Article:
5 Common Mistakes Bankruptcy Clients Make
Bankruptcy is governed by Title 11 of the United States Codes. Oftentimes, what makes sense in bankruptcy world does not make sense in everyday life. Here are the top 5 mistakes potential bankruptcy clients make.
1. Selling assets in an attempt to get out of debt
What assets you can keep in bankruptcy is governed by the specific statutes of each state known as “exemptions.” This sets forth rules regarding what property you can keep through bankruptcy. Oftentimes, we see clients liquidate their 401(k), or borrow against it, or sell their assets. Carefully consider if you can get out of debt by taking such measures. If at the end of the day, you still cannot get rid of your debt or get it down to an amount that you can deal with, it does not make sense to get rid of assets that would otherwise be protected in bankruptcy.
The best time to consult with a bankruptcy attorney is when you are struggling to stay afloat and simply do not see a way to get rid of all of your debts. Remember, filing for bankruptcy is a tool to shed your legal responsibility to repay the debt. Nothing in the bankruptcy code prohibits you from voluntarily repaying the debt after bankruptcy. It’s not about running away from your debt, but taking a responsible step at facing your financial situation.
2. Getting rid of assets for less than the fair market value
Another mistake clients often make is attempting to hide or get rid of their assets for the fear that they will lose the asset through bankruptcy. Any transfers of assets prior to bankruptcy must be disclosed in the bankruptcy petition. Remember, bankruptcy is for the honest debtor.
3. Repaying an “insider”
It’s a natural instinct to want to pay back family members, or business associates or other people whom you have a close connection to before paying back Discover, Chase or American Express. However, in bankruptcy, this is considered an insider transfer. It must be disclosed on the bankruptcy petition and the Trustee can go after the insider for the money if it was repaid within a certain time prior to filing you’re a bankruptcy petition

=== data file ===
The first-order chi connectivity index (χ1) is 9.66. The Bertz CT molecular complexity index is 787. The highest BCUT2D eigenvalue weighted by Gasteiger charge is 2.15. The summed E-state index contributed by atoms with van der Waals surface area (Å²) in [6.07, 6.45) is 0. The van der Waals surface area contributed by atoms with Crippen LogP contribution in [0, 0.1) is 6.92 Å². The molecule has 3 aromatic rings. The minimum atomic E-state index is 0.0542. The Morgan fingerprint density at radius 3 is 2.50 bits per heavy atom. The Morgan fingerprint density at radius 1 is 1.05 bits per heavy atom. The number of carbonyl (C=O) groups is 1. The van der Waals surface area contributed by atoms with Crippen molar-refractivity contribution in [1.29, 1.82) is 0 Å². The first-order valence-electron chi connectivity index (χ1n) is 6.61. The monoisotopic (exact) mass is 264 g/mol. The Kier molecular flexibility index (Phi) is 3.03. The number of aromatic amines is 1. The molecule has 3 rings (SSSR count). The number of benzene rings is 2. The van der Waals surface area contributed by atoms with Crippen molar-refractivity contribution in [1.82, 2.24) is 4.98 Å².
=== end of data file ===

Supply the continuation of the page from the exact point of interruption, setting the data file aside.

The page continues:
4. Incurring more debt in anticipation of bankruptcy
This can happen in two ways. One by tapping into lines of credit or other sources of credit you may have (for example, your home equity line of credit). The debtor may unwittingly convert an unsecured debt into secured. Remember that when you file bankruptcy, the duty to repay the debt on a secured debt is discharged, however, the creditor still has a security interest in the property, and can exercise its right to foreclose or repossess.
If a client maxes out his or her credit card, takes cash advances, takes a trip to Paris, with the anticipation of filing for bankruptcy, the client may be committing fraud. Bankruptcy fraud is a felony punishable by prison time. Credit card companies monitor its users for “abuse” and can object in the debtor’s bankruptcy proceeding. This will almost certainly mean additional attorney fees, and worse yet, non-discharge of your debt.
5. Not being honest
You are hiring your attorney to be able to spot potential issues and figure out solutions. The attorney is your ally and he or she should be treated as such. Maybe you’re simply embarrassed by something in your financial history, or there is something you’ve done that you do not want anyone to find out. The only issue your attorney cannot assist you with is one he or she does not know about. It’s important that you be upfront and honest with your <a target=”_blank” href=”http://www.jclawgroup.com”>san francisco bankruptcy attorney.</a>
About the authors: Jeena Cho and Jeff Curl are San Francisco bankruptcy attorneys practicing in San Francisco and San Mateo County. Their practice is focused on chapter 7 and chapter 13 bankruptcies for individuals, families and small businesses. They can be reached at (415) 963-4004